Sunday, November 15, 2009

Numeric Range Queries - A comparison


RangeQueries have long been problematic for Lucene. Internally, it constructs an OR query of TermQueries, each correspond to an entry in the term table with value that fall within the specified range.

When the range covers many terms, this approach has a term upper bound of BooleanQuery.getMaxClauseCount() (or a TooManyClauses runtime exception will be thrown)
And it can be really slow!


This blog examines the available alternatives and provides some performances analysis. (Without loss of generality, we will look at range query handling only on integer values, though the approaches to be discussed support all numeric types)

As part of the recent Lucene 2.9.x release, Uwe Schindler introduced NumericRangeQuery which aims to solve this problem. (good documentation in the javadoc: I will not do this any injustice by trying to explain details of this algorithm.

There is however, another approach by using the FieldCache:

1) obtain the int[] from FieldCache.getInts()
2) iterate thru each element and collect it as a hit if it falls within the specified range.

Code snippet:

static Query buildFieldCacheQuery(final int start,final int end){

Filter f = new Filter(){


public DocIdSet getDocIdSet(IndexReader reader) throws IOException {

final int[] data = FieldCache.DEFAULT.getInts(reader, FIELDCACHE_FIELD);

return new DocIdSet(){


public DocIdSetIterator iterator() throws IOException {

return new DocIdSetIterator() {

int docid=-1;


public int advance(int target) throws IOException {


return nextDoc();



public int docID() {

return docid;



public int nextDoc() throws IOException {

int val;



val = data[docid];

if (val>start && val

return docid;

else docid++;


return DocIdSetIterator.NO_MORE_DOCS;







return new ConstantScoreQuery(f);



Index structure:

NumericField numericField = new NumericField(NUMERIC_FIELD, 4);



Field fieldCacheField = new Field(FIELDCACHE_FIELD,String.valueOf(n),Store.NO,Index.NOT_ANALYZED_NO_NORMS);



Field rangeField = new Field(RANGE_FIELD,format.format(n),Store.NO,Index.NOT_ANALYZED_NO_NORMS);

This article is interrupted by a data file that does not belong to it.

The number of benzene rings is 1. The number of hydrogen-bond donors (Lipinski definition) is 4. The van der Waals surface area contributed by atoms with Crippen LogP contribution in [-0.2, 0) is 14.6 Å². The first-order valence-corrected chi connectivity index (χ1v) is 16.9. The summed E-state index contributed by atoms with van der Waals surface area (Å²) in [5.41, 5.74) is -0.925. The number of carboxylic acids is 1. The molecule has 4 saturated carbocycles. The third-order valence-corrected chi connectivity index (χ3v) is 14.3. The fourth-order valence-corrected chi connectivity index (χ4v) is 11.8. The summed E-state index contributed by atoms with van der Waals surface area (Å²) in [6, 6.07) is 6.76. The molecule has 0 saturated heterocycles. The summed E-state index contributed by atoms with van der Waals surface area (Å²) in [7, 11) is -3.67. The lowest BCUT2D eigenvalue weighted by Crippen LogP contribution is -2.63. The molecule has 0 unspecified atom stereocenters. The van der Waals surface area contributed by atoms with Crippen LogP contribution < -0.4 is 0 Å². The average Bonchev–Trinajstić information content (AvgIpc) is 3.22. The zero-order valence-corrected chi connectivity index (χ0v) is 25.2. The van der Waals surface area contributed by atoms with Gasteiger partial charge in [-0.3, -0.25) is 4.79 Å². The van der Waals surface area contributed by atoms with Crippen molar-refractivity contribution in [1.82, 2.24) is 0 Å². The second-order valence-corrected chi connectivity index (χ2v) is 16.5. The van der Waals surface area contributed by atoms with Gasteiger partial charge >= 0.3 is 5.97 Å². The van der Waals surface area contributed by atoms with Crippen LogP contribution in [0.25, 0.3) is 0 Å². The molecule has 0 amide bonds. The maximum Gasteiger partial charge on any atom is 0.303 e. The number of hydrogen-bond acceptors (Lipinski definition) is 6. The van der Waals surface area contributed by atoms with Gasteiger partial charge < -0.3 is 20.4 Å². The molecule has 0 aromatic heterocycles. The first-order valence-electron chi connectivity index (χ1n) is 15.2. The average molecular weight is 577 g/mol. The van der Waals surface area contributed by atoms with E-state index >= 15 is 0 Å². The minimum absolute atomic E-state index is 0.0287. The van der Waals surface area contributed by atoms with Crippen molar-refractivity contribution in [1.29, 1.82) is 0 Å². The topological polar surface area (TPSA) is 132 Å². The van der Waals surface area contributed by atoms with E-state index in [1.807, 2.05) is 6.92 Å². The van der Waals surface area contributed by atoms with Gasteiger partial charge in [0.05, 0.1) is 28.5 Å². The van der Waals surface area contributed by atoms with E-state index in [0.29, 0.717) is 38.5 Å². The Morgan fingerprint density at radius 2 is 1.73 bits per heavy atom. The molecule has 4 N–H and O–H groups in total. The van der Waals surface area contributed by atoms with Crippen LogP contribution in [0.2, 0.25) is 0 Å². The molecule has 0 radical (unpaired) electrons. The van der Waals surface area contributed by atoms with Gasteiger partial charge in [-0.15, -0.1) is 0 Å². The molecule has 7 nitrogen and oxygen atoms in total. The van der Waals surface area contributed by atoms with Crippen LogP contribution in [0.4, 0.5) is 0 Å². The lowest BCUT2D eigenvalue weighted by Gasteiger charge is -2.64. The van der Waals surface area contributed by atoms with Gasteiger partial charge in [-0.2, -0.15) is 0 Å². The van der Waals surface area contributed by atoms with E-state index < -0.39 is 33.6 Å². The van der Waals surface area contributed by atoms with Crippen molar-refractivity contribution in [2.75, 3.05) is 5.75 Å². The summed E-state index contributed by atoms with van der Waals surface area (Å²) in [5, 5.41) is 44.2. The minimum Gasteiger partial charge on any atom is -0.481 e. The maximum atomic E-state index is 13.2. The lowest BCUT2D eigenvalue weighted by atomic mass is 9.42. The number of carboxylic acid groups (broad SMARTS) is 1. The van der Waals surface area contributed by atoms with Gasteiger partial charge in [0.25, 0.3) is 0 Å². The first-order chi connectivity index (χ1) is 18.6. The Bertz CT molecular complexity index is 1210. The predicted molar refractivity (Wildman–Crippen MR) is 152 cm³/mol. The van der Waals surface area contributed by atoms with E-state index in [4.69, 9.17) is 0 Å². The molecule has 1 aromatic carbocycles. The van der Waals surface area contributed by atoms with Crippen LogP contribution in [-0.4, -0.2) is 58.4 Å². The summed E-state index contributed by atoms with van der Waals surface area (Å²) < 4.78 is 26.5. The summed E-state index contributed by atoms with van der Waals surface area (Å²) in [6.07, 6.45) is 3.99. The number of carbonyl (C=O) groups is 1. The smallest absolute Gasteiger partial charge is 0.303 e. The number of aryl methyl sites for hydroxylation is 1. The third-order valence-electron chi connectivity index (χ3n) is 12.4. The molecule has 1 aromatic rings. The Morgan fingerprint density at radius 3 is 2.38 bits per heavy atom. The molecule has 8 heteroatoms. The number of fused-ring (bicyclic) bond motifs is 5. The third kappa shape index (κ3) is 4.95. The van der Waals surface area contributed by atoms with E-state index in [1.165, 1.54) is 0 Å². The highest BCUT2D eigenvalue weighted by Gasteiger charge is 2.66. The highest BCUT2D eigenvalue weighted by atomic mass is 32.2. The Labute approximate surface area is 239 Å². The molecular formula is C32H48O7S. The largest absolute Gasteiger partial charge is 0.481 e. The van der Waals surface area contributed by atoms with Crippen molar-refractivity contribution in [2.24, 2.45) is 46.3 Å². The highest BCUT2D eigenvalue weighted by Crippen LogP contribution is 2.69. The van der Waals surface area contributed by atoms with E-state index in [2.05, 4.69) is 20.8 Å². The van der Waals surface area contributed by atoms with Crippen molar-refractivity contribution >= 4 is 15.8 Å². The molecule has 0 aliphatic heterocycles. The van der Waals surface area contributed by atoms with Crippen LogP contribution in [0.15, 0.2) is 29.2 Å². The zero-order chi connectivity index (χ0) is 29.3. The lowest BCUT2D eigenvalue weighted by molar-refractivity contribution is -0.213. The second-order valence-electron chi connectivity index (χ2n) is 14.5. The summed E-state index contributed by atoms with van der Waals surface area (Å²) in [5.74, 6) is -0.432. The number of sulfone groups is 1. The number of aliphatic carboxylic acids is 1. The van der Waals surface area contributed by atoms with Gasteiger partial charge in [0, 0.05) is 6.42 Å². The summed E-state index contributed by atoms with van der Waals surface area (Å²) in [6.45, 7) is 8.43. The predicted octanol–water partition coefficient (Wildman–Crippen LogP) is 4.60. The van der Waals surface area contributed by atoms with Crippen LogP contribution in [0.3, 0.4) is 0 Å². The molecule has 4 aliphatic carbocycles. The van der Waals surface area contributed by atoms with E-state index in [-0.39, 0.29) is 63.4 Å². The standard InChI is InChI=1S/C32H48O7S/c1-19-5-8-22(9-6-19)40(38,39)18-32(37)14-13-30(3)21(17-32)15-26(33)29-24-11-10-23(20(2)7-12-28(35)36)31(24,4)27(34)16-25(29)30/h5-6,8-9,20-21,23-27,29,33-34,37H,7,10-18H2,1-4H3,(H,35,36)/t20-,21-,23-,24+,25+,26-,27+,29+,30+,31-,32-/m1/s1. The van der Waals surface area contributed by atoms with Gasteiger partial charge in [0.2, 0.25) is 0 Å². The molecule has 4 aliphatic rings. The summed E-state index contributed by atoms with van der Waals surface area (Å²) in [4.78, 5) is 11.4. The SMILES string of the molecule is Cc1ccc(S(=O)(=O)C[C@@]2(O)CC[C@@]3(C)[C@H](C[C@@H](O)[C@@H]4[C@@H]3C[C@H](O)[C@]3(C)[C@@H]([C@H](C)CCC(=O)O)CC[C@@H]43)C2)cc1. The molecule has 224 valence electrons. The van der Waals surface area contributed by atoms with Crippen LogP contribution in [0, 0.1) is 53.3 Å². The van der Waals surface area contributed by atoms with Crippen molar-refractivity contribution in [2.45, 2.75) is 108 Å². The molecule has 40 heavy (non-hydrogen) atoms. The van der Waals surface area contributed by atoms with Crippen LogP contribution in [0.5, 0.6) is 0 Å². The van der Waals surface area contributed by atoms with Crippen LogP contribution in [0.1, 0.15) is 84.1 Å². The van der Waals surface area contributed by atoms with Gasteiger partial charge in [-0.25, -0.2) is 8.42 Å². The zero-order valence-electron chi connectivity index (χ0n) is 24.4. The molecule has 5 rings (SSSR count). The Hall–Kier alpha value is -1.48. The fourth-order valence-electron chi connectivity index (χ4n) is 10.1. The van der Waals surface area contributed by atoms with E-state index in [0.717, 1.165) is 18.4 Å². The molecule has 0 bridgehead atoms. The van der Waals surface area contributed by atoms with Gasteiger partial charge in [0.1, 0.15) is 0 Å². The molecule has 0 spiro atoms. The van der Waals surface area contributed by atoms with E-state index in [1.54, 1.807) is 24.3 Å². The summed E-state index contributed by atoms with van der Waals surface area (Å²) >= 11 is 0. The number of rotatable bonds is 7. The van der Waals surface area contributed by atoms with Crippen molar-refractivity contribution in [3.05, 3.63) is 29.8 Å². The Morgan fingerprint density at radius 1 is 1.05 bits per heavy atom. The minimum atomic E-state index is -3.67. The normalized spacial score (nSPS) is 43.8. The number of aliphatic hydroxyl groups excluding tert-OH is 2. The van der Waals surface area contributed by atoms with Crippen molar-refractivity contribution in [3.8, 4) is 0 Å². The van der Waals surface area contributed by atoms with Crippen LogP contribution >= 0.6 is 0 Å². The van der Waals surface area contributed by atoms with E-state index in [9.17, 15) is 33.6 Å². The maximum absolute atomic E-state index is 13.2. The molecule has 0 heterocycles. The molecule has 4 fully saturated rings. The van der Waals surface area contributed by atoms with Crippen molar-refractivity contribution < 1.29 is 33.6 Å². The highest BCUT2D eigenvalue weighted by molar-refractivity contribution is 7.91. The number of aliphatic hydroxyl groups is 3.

Following are the results:

JVM settings: -server -Xms1g -Xmx1g

The test measures different range lengths with respect to the possible values in the index, e.g. Range 1% would correspond to the range [0 - 10000] on a index size 1M docs

Index Size - 1M docs:

Range %:
1%202 ms1 ms1 ms
5%2047 ms3 ms2 ms
20%NA9 ms5 ms
50%NA17 ms9 ms
100%NA26 ms9 ms

Index Size - 5M docs, No longer measuring RangeQuery to stop beating the dead horse

Range %:
1%6 ms8 ms
5%15 ms11 ms
20%38 ms27 ms
50%75 ms47 ms
100%128 ms43 ms

Index Size - 10M docs
Range %:
1%10 ms16 ms
5%28 ms23 ms
20%84 ms53 ms
50%153 ms97 ms
100%249 ms92 ms

Conclusion & Observations:
  • Don't use RangeQuery! (Good thing it is deprecated in Lucene 2.9.x)
  • As index size increases, when the range is small, NumericRangeQuery slows down rather gracefully (less than linear), FieldCacheQuery slows down linearly.
  • As index size increases, when the range is large, NumericRangeQuery slows down almost linearly, and FieldCacheQuery plateaus at 50%.
  • If you expect your range covers >=5% of the corpus, FieldCacheQuery is faster.
  • FieldCacheQuery code snippet above can be easily changed to support Lucene 2.4.x for those of you that have not upgraded.
  • The FieldCacheQuery idea can be applied similarly to non-numeric fields, e.g. range of texts.
  • FieldCacheQuery assumes a one-time cost in index load (for the FieldCache), but the cost is necessary if you want to do sorting.
  • If you want to do range query on a really large index, consider sharding your index.
Don't believe my numbers? Run it yourself by checking out the source code for the test at:, and run the test: book.lid.example.range.RangeTest.